The Landlord Registration Scheme
The Antisocial Behaviour (Scotland) Act 2004 brought in legislation which stipulated that all private landlords letting properties in Scotland must apply for registration with their Local Authority. As a result it became an offence to let a house without being registered, or applying for registration.
The aim of landlord registration is to ensure that all private landlords in Scotland are fit and proper to be letting residential property. The aim of the registration was to help local authorities remove disreputable landlords from the market, protect tenants, and protect communities from the impact of anti-social behaviour and mismanaged property.
Below is a list of frequently asked questions:
- Do I need to register?
- When do I need to register?
- How do I go about registering?
- Which local authority should I register with?
- What information will I need to provide on applying?
- What does "fit and proper" mean?
- What if it is decided that I'm not fit and proper?
- How much of my information will members of the public be able to see online?
- I jointly own a property with someone else, how will that work?
- How will I benefit from registration?
- How much will it cost?
- How long does registration last?
- What do I have to do?
Do I need to register?
If you fall under one of the following categories you may not need to register. However, if you are unsure, you should contact Orkney Islands Council.
I am a landlord letting private rented property
You must register if you are a private landlord letting residential property in Scotland, unless all the houses you let are covered by one or more of the exemptions. Details of exemptions can be found in the Holiday Let and Exemption Information leaflet available in the related downloads section on the left of this page.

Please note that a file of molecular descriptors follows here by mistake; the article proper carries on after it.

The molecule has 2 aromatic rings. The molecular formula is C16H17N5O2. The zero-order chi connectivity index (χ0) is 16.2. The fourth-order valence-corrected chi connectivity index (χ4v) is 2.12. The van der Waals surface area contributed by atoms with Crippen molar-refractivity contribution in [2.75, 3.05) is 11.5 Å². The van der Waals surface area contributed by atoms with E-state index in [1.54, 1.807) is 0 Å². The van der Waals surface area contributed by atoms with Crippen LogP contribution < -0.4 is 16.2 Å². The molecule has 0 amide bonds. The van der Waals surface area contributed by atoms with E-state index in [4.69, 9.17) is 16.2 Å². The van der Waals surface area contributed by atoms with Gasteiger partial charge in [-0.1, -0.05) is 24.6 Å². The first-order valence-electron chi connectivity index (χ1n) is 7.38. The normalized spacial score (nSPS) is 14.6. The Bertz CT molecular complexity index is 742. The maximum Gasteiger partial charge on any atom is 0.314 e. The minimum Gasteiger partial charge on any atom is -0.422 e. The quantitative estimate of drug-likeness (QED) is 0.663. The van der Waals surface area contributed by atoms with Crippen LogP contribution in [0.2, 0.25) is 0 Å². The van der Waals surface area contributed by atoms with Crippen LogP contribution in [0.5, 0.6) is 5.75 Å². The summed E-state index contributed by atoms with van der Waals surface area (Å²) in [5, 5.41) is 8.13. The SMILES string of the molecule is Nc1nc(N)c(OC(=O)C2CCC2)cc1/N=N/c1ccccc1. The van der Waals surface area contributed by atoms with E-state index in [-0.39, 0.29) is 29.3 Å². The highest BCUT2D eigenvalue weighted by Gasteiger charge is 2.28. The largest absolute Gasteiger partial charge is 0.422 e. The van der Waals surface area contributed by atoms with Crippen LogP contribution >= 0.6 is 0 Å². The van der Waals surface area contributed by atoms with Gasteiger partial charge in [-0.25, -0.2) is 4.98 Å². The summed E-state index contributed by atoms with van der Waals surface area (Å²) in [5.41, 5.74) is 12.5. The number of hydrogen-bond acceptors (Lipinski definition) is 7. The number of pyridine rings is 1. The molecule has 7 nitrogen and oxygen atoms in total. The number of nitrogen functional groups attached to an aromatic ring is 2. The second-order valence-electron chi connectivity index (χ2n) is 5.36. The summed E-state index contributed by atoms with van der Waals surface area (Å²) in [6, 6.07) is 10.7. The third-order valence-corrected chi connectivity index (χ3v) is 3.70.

I have a House in Multiple Occupancy (HMO) licence
If you hold a licence for a House in Multiple Occupation (HMO), you will have already been found to be fit and proper by your local authority and paid the licence fee. You and your properties will still need to be on the register, but this should have been done automatically and you will not need to pay. However, if you let any non-HMO properties, you must register these and pay a fee.
I am an accredited landlord
In Orkney, membership of an accreditation scheme does not entitle you to automatic registration so you will still be required to register with the Local Authority.
I am an agent managing private rented property
Although you are not obliged by law to register, you are encouraged to do so. The landlord whose properties you manage must list you on his or her application, and the local authority will check that you are fit and proper to be acting as an agent. You will therefore have to provide information for the fit and proper test, and a registration fee must be paid either by yourself or by the landlord you work for. You may wish to register independently in order to be able to market yourself to clients as fit and proper.
The Register of Letting Agents opened on 31 January 2018 alongside this register there is the Letting Agent Code of Practice. More information is available in the related links section of this page.
When do I need to register?
You must apply to register before you let any property. If you are already letting, you must contact the local authority immediately.
How do I go about registering?
Registration is simple. You can register online or get an application form from your local authority. There is a link to the Landlord Registration Scheme in the related sites section on the left of this page. A paper copy of the application form can be found in the related downloads on the left of this page.
Which local authority should I register with?
You must register with each local authority in whose area you let property. If you own properties in more than one area, you can apply online to register in all authorities in one application, and this will reduce the total fee that you will have to pay.
What information will I need to provide on applying?
- Your name, address, date of birth and any other names by which you are or have been known (eg maiden name).
- The addresses of all properties you let which do not fall under any of the exemptions.
- The name and address of any agent you use.
- A contact address for queries about the property.
- Information on any relevant convictions or court/tribunal judgements.
- A declaration that you comply with all relevant laws when letting property.
What does "fit and proper" mean?
To be registered, landlords must be fit and proper to let residential property.